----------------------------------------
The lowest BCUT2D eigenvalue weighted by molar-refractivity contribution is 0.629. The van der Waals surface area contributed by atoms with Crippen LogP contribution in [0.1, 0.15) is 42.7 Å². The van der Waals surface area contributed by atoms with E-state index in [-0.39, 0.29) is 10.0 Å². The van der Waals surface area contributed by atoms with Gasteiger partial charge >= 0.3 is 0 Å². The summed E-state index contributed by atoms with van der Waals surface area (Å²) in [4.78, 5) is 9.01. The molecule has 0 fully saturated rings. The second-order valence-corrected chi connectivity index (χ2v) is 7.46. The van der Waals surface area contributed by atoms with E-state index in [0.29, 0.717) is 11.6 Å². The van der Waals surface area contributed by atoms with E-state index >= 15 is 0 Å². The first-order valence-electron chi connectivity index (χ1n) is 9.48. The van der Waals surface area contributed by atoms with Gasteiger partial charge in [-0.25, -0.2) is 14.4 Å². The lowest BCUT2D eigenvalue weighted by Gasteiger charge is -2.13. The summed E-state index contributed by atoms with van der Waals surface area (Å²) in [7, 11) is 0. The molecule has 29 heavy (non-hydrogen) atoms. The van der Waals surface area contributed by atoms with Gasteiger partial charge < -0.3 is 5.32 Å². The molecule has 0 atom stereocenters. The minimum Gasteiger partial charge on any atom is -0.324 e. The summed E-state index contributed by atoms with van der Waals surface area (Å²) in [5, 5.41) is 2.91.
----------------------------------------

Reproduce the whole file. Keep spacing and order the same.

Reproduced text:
The lowest BCUT2D eigenvalue weighted by molar-refractivity contribution is 0.629. The van der Waals surface area contributed by atoms with Crippen LogP contribution in [0.1, 0.15) is 42.7 Å². The van der Waals surface area contributed by atoms with E-state index in [-0.39, 0.29) is 10.0 Å². The van der Waals surface area contributed by atoms with Gasteiger partial charge >= 0.3 is 0 Å². The summed E-state index contributed by atoms with van der Waals surface area (Å²) in [4.78, 5) is 9.01. The molecule has 0 fully saturated rings. The second-order valence-corrected chi connectivity index (χ2v) is 7.46. The van der Waals surface area contributed by atoms with E-state index in [0.29, 0.717) is 11.6 Å². The van der Waals surface area contributed by atoms with E-state index >= 15 is 0 Å². The first-order valence-electron chi connectivity index (χ1n) is 9.48. The van der Waals surface area contributed by atoms with Gasteiger partial charge in [-0.25, -0.2) is 14.4 Å². The lowest BCUT2D eigenvalue weighted by Gasteiger charge is -2.13. The summed E-state index contributed by atoms with van der Waals surface area (Å²) in [7, 11) is 0. The molecule has 29 heavy (non-hydrogen) atoms. The van der Waals surface area contributed by atoms with Gasteiger partial charge < -0.3 is 5.32 Å². The molecule has 0 atom stereocenters. The minimum Gasteiger partial charge on any atom is -0.324 e. The summed E-state index contributed by atoms with van der Waals surface area (Å²) in [5, 5.41) is 2.91.